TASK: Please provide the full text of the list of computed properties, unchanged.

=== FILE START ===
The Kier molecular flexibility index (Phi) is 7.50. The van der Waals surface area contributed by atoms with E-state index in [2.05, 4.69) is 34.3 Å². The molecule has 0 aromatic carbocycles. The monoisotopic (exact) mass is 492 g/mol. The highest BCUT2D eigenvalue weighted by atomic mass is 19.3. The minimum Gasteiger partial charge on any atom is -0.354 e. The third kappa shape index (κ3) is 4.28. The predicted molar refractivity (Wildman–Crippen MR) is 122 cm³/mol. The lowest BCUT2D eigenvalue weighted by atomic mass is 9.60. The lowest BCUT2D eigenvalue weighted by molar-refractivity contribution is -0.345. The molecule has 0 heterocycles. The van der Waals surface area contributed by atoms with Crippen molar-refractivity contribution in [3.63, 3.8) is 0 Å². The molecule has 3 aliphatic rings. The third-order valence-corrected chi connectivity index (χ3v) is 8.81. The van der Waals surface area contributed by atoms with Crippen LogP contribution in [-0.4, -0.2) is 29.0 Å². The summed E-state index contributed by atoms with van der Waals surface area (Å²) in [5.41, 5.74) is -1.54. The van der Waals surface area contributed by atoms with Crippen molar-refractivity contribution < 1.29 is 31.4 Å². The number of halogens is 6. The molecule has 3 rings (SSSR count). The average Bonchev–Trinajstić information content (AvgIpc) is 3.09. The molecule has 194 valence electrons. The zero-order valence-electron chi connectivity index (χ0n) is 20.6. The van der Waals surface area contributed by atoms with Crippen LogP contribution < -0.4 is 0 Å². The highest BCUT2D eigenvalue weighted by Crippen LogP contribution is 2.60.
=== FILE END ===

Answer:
The Kier molecular flexibility index (Phi) is 7.50. The van der Waals surface area contributed by atoms with E-state index in [2.05, 4.69) is 34.3 Å². The molecule has 0 aromatic carbocycles. The monoisotopic (exact) mass is 492 g/mol. The highest BCUT2D eigenvalue weighted by atomic mass is 19.3. The minimum Gasteiger partial charge on any atom is -0.354 e. The third kappa shape index (κ3) is 4.28. The predicted molar refractivity (Wildman–Crippen MR) is 122 cm³/mol. The lowest BCUT2D eigenvalue weighted by atomic mass is 9.60. The lowest BCUT2D eigenvalue weighted by molar-refractivity contribution is -0.345. The molecule has 0 heterocycles. The van der Waals surface area contributed by atoms with Crippen molar-refractivity contribution in [3.63, 3.8) is 0 Å². The molecule has 3 aliphatic rings. The third-order valence-corrected chi connectivity index (χ3v) is 8.81. The van der Waals surface area contributed by atoms with Crippen LogP contribution in [-0.4, -0.2) is 29.0 Å². The summed E-state index contributed by atoms with van der Waals surface area (Å²) in [5.41, 5.74) is -1.54. The van der Waals surface area contributed by atoms with Crippen molar-refractivity contribution < 1.29 is 31.4 Å². The number of halogens is 6. The molecule has 3 rings (SSSR count). The average Bonchev–Trinajstić information content (AvgIpc) is 3.09. The molecule has 194 valence electrons. The zero-order valence-electron chi connectivity index (χ0n) is 20.6. The van der Waals surface area contributed by atoms with Crippen LogP contribution < -0.4 is 0 Å². The highest BCUT2D eigenvalue weighted by Crippen LogP contribution is 2.60.